Glenn Archer, the Australian government CIO, remains cautious about agencies moving to the cloud and said there are still challenges that need to be overcome.
In particular, he said legacy systems are still posing challenges for the federal government departments adopting cloud computing services.
“Integrating those into [the] cloud is often quite challenging … We need to think about how we resolve those usual security issues and that’s tended to occupy a lot of the discussion,” Archer told CIO.
“In reality we feel that there’s certainly areas where they are either less relevant or not relevant at all and that’s why we’ve targeted public facing websites and [test] environments.”
The focus on public facing websites has been highlighted in the recently released Australian Government Cloud Computing Policy v2.0, which was released in tandem with the Department of Broadband, Communications and the Digital Economy’s national cloud computing strategy.
The updated cloud policy by the Australian Government Information Management Office (AGIMO) includes the feasibility of a government community cloud in early 2014 and migrating public facing websites to cloud hosting at natural ICT refresh points this year.
But Archer said agencies that have high security needs also have additional challenges for moving to the cloud. In particular, challenges with adopting public cloud.
“[For] their core systems cloud doesn’t seem to lend itself [to the public cloud]. That’s not to say that agencies that have a particularly high security requirement or challenging privacy issues wouldn’t be able to look to use cloud as a private cloud arrangement,” he said.
“We anticipate that in due course cloud vendors will probably offer better encryption for their publicly hosted cloud environments and we believe there may come a day when that’s adequate to support or provide support for customer information.
“We don’t think we’re there yet … we believe it’s going to be some time before that’s going to be easily achieved.”
The government said in its updated cloud policy that citizen information covered by privacy and data
protection may not use public clouds for another three to five years. In the meantime, private cloud, hybrid cloud and community cloud are acceptable.
Archer said procurement issues have also been challenging for government agencies.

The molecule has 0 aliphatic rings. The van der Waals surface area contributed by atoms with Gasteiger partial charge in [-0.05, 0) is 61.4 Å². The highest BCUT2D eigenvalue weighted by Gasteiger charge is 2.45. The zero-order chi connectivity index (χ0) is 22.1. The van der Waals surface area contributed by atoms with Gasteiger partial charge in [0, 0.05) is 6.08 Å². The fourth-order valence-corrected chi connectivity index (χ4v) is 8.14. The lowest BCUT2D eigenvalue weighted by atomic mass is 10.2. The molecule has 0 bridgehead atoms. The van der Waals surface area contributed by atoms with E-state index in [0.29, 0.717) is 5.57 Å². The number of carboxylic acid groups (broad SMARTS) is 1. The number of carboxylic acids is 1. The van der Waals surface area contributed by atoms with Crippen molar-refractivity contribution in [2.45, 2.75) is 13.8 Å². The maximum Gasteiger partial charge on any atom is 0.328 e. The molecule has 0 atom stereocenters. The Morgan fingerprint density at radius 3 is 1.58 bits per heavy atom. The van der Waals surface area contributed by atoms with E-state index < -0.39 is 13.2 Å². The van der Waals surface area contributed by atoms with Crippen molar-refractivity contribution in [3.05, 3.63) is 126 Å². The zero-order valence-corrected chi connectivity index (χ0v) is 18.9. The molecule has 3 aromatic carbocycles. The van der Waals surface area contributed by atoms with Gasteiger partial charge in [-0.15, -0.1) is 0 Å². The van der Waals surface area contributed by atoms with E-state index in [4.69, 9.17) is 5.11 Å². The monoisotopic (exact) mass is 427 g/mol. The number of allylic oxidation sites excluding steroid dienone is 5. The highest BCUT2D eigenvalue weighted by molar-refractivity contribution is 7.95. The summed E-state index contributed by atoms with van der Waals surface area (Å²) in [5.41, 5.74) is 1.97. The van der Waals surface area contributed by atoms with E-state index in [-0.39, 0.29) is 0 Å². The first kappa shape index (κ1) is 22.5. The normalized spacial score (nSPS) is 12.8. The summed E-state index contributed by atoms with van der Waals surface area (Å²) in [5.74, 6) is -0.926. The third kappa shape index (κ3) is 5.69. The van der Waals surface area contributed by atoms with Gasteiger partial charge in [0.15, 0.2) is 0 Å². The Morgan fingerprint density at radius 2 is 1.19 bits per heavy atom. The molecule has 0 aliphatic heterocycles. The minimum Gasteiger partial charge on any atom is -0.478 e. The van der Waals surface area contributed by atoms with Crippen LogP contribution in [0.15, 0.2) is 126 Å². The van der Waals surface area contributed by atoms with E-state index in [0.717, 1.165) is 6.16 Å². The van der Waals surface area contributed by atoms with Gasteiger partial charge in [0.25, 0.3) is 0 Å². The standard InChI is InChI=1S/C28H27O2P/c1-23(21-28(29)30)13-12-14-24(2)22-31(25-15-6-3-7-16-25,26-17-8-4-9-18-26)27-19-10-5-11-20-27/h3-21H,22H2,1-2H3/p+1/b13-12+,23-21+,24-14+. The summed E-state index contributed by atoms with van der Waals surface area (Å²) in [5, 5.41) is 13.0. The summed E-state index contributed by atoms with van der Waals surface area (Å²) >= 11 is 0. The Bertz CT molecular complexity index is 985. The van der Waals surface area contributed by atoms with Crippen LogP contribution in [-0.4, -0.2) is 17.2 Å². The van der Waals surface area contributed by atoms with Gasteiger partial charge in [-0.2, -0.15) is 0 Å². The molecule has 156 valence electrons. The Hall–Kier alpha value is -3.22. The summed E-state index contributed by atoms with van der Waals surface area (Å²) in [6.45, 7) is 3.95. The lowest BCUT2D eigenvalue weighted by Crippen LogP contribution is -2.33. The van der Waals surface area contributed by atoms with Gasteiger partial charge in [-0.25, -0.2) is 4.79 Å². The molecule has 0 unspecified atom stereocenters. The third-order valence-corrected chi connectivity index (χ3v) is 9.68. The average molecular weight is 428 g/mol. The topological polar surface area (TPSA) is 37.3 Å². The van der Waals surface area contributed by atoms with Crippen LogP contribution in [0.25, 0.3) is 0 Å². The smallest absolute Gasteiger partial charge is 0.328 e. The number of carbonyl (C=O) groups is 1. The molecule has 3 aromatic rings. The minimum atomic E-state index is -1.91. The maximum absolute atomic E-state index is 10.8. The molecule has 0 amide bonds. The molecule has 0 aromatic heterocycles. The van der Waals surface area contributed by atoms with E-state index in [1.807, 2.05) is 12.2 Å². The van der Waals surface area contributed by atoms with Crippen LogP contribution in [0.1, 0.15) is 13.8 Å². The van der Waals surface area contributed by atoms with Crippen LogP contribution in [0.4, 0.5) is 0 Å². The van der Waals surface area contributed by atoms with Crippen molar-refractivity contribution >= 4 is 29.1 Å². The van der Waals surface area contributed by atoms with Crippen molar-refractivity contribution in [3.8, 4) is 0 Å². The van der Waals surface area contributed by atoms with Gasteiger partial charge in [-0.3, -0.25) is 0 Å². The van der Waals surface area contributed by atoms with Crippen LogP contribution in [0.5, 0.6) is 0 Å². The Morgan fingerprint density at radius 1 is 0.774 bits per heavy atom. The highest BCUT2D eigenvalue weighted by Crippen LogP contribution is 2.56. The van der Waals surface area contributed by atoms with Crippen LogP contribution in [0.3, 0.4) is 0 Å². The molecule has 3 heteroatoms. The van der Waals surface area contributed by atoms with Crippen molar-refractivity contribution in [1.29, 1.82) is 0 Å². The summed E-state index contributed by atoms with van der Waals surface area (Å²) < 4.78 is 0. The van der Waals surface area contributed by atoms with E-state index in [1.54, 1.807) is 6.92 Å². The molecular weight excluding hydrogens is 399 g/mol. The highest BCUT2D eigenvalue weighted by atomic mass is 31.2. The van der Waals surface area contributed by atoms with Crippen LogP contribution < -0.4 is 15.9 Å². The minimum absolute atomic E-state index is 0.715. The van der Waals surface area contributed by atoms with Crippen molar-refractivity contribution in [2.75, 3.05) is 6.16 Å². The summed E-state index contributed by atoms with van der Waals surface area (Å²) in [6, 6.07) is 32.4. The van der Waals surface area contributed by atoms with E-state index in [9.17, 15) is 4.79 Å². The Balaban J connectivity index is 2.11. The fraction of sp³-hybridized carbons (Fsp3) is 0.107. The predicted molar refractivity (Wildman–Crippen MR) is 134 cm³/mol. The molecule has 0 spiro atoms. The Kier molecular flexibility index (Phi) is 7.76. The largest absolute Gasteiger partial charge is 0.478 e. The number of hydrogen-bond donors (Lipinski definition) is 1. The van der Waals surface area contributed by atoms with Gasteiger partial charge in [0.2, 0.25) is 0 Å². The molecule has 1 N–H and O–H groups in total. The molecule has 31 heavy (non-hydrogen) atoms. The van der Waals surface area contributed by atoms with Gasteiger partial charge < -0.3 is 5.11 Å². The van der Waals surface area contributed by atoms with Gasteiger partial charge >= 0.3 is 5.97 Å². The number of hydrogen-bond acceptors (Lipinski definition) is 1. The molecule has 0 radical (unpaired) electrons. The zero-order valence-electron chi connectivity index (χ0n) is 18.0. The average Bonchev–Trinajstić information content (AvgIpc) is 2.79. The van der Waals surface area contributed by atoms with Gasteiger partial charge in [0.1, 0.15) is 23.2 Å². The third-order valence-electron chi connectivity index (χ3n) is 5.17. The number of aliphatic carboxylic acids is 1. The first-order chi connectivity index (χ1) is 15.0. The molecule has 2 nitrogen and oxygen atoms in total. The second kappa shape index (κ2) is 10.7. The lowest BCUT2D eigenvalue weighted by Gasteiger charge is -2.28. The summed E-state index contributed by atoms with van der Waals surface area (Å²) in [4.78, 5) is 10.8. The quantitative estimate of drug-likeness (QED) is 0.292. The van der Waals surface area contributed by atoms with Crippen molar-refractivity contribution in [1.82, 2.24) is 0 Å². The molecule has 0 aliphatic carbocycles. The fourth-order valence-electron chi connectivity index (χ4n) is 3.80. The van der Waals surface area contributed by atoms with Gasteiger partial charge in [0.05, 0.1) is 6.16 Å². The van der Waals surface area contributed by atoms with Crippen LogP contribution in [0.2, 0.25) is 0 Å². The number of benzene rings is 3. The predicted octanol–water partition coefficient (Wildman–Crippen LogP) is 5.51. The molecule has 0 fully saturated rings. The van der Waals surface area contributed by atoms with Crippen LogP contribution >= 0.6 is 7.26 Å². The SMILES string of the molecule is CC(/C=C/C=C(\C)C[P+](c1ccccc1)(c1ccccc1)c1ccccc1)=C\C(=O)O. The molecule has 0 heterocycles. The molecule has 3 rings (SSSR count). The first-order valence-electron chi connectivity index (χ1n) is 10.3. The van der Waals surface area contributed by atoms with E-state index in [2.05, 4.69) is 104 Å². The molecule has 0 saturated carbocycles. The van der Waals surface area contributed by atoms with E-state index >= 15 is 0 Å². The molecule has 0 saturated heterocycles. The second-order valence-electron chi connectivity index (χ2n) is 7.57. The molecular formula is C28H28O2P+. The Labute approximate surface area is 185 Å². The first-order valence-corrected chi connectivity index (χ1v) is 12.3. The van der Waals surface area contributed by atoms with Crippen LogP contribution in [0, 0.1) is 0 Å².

“I think it’ll take us a little while for agencies to get comfortable both with the procurement and contractual management issues [associated] with suppliers,” Archer said.
“I guess if I was to make a prediction I think that once they do that the adoption rate will probably rise quite rapidly.”
Government cloud adoption so far
The Australian government released its first policy for cloud in April 2011, with the Cloud computing strategic paper setting out details on what cloud is, issues and benefits for government and guidance information for agencies choosing to adopt cloud-based services.
More than two years on and Archer said the adoption of cloud by government hasn’t been as fast as he anticipated.
“When we put out our cloud paper back in April 2011 – in many ways that was an indicator to agencies, as much as it was to the marketplace, that government was not going to try and oppose cloud. Far from it,” he said.
“We thought that cloud provided [an] enormous opportunity for government and that there was benefit to be gained, obviously from the cost side but also the degree to which cloud allows you to be quite innovative and responsive.
“[But] in terms of the degree to which agencies look to move to take up cloud, it was slower than I had personally anticipated.”
Archer said the issue gained traction when the former Prime Minister Julia Gillard requested the Department of Broadband, Communications and the Digital Economy to develop a cloud strategy in October 2012.
“We certainly saw that request by the Prime Minister as an opportunity for us to work closely with [the department of broadband] to ensure that there was a bit more of an acceleration of the adoption of cloud by government agencies,” he said.
The government plans to further analyse the benefits of cloud and the drawbacks of centralising the provision of cloud services by the end of this year.
Follow Stephanie McDonald on Twitter: @stephmcdonald0
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